Today we woke to the news that British-born author, literary critic, “public intellectual”, journalist, atheist and “contrarian” Christopher Hitchens had died at the age of 62.
I was never fortunate enough to meet or even correspond with Christopher. Nonetheless, in recent years his work has had a huge impact on the way I look at my own work and my place in the world. Christopher at no point really changed my way of thinking. My views on subjects like religion were already well formed when I “discovered” him and his work. What Christopher did succeed in doing, however, was help instil in me the kind of self-belief that comes from intellectual rigour: if I haven’t thought and read about the subject thoroughly, I generally try not to comment until I have.
Like Richard Dawkins, he also helped me understand more completely that my atheism was not something that I should be afraid of speaking out about, with all the force required. Again, Christopher did not convert me. I had been an atheist for decades before encountering his work, and I was never shy about discussing it publicly. What Christopher amongst others taught me, however, was that atheism in the world we currently inhabit is about more than just personally choosing to not believe, it is in many regards a position that requires a protection of an individual’s right not to have the very things he does not believe in foisted upon him – and that holding one’s tongue was not an option.
Christopher said a number of times in recent interviews that “All Life Is a Wager”. Some would say he has now lost that wager. Those who unkindly (what am I saying? The evil sons of bitches who vilely) prayed that he might die and get what he “deserved” in Hell, will no doubt be claiming a considerable victory in this department. Those far kinder Christians, Jews and Muslims, however, who prayed for his recovery rather than condemning him or praying for his soul might also see this as a wager lost (though I suspect many won’t). But I don’t. As I look at my Twitter stream as I write this, every other tweet seems to contain the word “Hitch”. Even those (myself included) who did not always agree with Christopher admired him – or at least many did.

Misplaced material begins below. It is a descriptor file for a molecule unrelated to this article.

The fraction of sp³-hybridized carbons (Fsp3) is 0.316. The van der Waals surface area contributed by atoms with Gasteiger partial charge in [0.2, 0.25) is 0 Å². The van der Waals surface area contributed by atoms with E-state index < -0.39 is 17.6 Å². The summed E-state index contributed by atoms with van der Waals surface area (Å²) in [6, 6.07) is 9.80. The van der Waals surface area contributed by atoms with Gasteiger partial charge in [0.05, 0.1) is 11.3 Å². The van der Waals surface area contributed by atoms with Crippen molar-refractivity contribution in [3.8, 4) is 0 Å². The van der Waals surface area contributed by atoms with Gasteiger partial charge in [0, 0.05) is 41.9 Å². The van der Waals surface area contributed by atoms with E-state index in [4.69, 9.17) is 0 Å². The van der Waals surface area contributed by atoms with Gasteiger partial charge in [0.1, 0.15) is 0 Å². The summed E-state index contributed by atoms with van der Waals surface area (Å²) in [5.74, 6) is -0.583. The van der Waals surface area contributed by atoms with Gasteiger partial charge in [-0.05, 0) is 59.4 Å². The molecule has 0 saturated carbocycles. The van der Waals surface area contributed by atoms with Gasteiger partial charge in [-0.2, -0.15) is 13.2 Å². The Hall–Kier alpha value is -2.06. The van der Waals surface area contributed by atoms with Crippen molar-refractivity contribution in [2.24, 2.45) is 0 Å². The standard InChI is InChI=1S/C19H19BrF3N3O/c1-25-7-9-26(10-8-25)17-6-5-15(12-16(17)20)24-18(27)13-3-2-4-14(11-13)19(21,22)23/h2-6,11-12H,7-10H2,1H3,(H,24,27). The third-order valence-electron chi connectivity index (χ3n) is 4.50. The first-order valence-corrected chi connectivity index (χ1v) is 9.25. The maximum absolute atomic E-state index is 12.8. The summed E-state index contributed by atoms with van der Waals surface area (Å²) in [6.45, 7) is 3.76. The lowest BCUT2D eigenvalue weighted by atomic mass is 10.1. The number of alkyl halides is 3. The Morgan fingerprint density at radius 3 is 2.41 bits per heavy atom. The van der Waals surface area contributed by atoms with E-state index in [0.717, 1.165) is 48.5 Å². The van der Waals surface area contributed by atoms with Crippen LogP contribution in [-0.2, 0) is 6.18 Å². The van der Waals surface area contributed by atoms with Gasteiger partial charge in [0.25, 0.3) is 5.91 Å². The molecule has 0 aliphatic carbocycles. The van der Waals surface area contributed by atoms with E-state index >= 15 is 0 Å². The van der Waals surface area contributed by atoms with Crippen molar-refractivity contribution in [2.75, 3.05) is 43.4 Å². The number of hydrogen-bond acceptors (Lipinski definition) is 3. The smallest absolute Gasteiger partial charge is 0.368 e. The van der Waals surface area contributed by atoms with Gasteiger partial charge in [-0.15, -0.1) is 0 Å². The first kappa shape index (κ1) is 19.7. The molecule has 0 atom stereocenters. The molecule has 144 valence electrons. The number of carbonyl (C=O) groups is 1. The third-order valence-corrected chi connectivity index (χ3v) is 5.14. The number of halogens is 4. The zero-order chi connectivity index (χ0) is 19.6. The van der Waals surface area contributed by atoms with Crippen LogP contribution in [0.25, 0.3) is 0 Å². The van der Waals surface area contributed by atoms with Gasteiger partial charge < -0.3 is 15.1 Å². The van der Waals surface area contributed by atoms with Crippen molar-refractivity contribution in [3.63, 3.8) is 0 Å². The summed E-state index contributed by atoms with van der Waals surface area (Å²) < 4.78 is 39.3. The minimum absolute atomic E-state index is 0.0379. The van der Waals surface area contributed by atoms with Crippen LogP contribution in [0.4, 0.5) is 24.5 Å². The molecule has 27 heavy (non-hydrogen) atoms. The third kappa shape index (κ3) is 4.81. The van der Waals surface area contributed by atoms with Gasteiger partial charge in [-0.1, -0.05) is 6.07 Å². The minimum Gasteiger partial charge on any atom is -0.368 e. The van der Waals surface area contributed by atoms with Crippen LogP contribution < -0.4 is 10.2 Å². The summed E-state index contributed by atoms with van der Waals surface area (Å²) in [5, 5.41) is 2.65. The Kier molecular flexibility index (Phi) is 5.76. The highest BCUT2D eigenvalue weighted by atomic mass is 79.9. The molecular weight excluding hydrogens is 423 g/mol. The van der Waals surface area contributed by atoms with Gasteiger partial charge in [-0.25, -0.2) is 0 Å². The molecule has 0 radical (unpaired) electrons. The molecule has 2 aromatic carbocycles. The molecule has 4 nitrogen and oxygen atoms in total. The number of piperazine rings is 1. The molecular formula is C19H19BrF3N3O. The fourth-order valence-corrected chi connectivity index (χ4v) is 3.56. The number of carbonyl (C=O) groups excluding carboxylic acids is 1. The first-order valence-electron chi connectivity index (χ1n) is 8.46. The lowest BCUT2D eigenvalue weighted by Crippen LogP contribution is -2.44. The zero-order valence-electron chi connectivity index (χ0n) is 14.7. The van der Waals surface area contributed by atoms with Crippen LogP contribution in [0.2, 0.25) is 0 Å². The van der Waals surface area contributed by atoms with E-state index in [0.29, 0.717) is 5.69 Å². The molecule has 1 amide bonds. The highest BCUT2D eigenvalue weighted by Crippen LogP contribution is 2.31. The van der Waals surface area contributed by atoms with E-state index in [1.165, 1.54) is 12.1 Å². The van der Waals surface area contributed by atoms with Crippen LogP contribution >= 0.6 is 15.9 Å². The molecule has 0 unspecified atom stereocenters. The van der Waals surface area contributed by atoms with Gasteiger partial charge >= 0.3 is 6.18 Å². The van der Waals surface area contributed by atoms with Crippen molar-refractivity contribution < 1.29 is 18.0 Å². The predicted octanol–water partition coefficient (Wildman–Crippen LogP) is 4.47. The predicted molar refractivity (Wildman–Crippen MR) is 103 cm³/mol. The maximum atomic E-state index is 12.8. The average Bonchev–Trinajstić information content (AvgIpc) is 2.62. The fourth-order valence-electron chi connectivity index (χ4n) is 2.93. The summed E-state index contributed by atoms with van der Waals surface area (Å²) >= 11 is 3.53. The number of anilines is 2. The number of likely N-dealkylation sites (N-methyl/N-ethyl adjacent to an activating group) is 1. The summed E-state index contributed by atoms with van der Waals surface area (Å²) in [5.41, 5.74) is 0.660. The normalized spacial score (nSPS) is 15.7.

It seems trite to talk of legacies. But, in the end, all we have is what we leave behind. We take the hand dealt and make the best of it we can. It strikes me that this is what Christopher did, to the very end. And, yes, the legacy is a considerable one. A legacy that confirms beyond doubt that the wager was won.
My thoughts are with Carol Blue, Christopher’s wife, his children, his brother, Peter, his family and numerous friends.